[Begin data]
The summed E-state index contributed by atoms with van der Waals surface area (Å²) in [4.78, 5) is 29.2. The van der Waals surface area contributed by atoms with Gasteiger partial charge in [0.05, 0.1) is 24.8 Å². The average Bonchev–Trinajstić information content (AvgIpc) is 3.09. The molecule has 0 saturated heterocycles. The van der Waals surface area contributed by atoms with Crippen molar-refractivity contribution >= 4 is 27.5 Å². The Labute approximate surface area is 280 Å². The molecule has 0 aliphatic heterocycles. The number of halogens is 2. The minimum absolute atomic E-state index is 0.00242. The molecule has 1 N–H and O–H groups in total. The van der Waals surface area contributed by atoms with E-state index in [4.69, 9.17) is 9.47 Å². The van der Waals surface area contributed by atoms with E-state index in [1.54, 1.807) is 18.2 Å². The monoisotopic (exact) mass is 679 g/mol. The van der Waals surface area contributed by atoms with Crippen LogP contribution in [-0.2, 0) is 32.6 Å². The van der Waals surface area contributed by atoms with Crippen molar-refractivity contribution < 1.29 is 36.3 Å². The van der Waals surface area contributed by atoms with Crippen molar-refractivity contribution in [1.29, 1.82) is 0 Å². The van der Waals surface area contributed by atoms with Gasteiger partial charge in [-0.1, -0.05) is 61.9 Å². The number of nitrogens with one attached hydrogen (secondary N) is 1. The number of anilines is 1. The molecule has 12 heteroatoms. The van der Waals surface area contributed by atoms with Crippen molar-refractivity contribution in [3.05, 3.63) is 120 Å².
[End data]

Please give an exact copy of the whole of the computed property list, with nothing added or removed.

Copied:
The summed E-state index contributed by atoms with van der Waals surface area (Å²) in [4.78, 5) is 29.2. The van der Waals surface area contributed by atoms with Gasteiger partial charge in [0.05, 0.1) is 24.8 Å². The average Bonchev–Trinajstić information content (AvgIpc) is 3.09. The molecule has 0 saturated heterocycles. The van der Waals surface area contributed by atoms with Crippen molar-refractivity contribution >= 4 is 27.5 Å². The Labute approximate surface area is 280 Å². The molecule has 0 aliphatic heterocycles. The number of halogens is 2. The minimum absolute atomic E-state index is 0.00242. The molecule has 1 N–H and O–H groups in total. The van der Waals surface area contributed by atoms with E-state index in [4.69, 9.17) is 9.47 Å². The van der Waals surface area contributed by atoms with E-state index in [1.54, 1.807) is 18.2 Å². The monoisotopic (exact) mass is 679 g/mol. The van der Waals surface area contributed by atoms with Crippen LogP contribution in [-0.2, 0) is 32.6 Å². The van der Waals surface area contributed by atoms with Crippen molar-refractivity contribution < 1.29 is 36.3 Å². The van der Waals surface area contributed by atoms with Crippen molar-refractivity contribution in [1.29, 1.82) is 0 Å². The van der Waals surface area contributed by atoms with Gasteiger partial charge in [-0.1, -0.05) is 61.9 Å². The number of nitrogens with one attached hydrogen (secondary N) is 1. The number of anilines is 1. The molecule has 12 heteroatoms. The van der Waals surface area contributed by atoms with Crippen molar-refractivity contribution in [3.05, 3.63) is 120 Å².